In addition, crimes related to women also saw an increase over the same period, especially with women as offenders or victims. This is in spite of the overall trend of crime from the national crime statistics showing a decline in crime across almost all categories. As such, this may indicate that, although it is widely recognized that women are far less likely to commit crimes than men are, the nature of crimes committed by women may provide an argument against the validity of these statistics.
Ball and Drury (2012: p8) argue that male offenders, despite being consistently implicated as the major drivers of crime, have not been objectified by crime statistics because criminology does not delineate males and females in crime. However, the Criminal Justice Act 1991 in section 95 requires that statistical data presented by the government assess the probability of gender bias in the treatment of offenders and victims in the criminal justice system (Criminal Justice Act 1991). Indeed, an analysis of current crime statistics provided by the government shows a significant difference in the types and levels of crime between males and females. One of the areas that a significant difference is noted involves the types and levels of victimization with Drakulich (2015: p112) estimating that most women who suffer from risk of violence are victimised by acquaintances, compared to men who normally experience violence from strangers. In this case, most women in England and Wales are victims of violence meted by intimate partners or family members, particularly regarding stalking, sexual assault, force, threats, and non-physical abuse than men. Since these crimes are rarely reported, it may be surmised that they are not included in the national crime statistics.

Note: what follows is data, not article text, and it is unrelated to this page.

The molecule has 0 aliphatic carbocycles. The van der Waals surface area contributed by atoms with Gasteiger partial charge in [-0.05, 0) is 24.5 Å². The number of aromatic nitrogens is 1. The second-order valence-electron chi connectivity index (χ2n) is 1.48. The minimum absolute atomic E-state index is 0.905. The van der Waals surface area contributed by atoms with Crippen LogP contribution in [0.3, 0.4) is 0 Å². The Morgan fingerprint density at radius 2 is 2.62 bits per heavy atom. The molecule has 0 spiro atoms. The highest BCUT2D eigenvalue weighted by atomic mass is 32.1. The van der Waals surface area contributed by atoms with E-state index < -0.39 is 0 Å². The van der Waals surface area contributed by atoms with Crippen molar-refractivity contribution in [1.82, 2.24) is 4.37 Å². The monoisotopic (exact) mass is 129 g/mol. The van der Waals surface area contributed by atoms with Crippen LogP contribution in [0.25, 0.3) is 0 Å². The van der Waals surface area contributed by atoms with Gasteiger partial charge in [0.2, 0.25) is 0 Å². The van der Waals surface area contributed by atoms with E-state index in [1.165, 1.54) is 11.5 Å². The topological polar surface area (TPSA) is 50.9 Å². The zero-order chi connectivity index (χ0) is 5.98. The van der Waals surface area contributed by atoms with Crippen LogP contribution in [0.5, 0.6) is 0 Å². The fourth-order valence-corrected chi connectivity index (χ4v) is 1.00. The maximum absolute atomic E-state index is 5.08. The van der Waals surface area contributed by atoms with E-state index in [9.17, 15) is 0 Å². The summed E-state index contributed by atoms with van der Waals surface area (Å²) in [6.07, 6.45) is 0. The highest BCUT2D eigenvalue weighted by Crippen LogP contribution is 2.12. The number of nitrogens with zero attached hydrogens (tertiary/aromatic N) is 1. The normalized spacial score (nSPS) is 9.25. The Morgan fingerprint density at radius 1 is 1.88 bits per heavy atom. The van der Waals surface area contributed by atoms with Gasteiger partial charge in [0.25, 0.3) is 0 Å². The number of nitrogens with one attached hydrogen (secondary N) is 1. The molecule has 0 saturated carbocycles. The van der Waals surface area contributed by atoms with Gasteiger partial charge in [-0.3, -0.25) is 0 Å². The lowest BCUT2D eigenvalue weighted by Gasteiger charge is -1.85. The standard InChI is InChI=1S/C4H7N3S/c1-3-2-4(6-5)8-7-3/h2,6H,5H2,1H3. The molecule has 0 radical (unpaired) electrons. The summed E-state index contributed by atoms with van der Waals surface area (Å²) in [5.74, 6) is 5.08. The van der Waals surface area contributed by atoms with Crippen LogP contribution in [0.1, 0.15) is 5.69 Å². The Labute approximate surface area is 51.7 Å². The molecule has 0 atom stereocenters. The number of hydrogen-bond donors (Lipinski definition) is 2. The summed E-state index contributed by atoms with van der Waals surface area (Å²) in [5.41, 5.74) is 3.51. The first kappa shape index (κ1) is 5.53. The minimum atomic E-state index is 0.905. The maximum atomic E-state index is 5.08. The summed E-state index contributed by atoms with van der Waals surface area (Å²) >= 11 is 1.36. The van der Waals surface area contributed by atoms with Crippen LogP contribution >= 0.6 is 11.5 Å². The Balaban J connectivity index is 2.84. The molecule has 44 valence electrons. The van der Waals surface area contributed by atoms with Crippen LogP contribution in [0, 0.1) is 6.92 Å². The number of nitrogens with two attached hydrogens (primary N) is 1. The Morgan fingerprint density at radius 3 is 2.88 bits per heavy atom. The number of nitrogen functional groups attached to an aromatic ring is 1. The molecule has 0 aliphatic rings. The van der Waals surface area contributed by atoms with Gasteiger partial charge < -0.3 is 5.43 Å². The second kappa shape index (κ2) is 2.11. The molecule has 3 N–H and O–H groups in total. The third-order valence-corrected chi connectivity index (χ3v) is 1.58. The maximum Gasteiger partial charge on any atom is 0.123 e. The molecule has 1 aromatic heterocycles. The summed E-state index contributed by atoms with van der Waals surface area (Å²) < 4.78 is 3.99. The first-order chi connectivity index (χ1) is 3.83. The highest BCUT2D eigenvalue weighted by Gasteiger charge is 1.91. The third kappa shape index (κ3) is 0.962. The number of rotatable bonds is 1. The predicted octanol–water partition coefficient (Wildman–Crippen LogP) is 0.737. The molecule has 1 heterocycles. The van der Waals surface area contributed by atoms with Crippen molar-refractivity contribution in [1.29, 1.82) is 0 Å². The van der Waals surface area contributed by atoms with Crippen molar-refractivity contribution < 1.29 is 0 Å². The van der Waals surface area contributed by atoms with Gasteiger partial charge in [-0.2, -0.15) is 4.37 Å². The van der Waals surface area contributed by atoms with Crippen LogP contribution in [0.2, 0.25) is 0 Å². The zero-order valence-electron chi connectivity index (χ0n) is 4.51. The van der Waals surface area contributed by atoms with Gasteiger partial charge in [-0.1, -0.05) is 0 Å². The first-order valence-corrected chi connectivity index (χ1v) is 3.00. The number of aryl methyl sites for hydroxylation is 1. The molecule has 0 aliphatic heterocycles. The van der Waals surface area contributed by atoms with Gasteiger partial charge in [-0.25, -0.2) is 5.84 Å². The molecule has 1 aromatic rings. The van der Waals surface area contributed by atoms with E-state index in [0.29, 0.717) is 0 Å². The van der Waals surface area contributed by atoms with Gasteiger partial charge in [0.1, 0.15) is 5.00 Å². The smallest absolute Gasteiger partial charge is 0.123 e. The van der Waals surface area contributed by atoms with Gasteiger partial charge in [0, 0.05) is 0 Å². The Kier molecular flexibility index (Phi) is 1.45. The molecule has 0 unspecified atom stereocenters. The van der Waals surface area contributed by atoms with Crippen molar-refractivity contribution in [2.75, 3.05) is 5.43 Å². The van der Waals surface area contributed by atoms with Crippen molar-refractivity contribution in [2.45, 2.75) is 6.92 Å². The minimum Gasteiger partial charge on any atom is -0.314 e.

The above summation is also supported by the fact that reports of crime among young girls, especially with regards to being victims of violence,